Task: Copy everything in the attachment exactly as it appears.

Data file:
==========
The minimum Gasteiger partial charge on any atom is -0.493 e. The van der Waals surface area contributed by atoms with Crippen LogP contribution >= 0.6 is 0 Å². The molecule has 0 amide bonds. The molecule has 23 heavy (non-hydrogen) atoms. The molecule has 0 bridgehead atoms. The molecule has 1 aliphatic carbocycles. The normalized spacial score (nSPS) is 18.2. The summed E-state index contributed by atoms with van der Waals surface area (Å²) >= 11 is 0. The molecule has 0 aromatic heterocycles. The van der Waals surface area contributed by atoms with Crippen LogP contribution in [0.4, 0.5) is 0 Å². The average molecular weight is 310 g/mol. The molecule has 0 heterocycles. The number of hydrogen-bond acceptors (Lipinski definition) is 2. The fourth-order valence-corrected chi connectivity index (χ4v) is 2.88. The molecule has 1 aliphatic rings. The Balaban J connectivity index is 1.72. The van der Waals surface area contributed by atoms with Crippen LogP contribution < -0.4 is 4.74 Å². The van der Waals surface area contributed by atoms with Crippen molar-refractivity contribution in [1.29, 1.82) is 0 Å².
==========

The minimum Gasteiger partial charge on any atom is -0.493 e. The van der Waals surface area contributed by atoms with Crippen LogP contribution >= 0.6 is 0 Å². The molecule has 0 amide bonds. The molecule has 23 heavy (non-hydrogen) atoms. The molecule has 0 bridgehead atoms. The molecule has 1 aliphatic carbocycles. The normalized spacial score (nSPS) is 18.2. The summed E-state index contributed by atoms with van der Waals surface area (Å²) >= 11 is 0. The molecule has 0 aromatic heterocycles. The van der Waals surface area contributed by atoms with Crippen LogP contribution in [0.4, 0.5) is 0 Å². The average molecular weight is 310 g/mol. The molecule has 0 heterocycles. The number of hydrogen-bond acceptors (Lipinski definition) is 2. The fourth-order valence-corrected chi connectivity index (χ4v) is 2.88. The molecule has 1 aliphatic rings. The Balaban J connectivity index is 1.72. The van der Waals surface area contributed by atoms with Crippen LogP contribution < -0.4 is 4.74 Å². The van der Waals surface area contributed by atoms with Crippen molar-refractivity contribution in [1.29, 1.82) is 0 Å².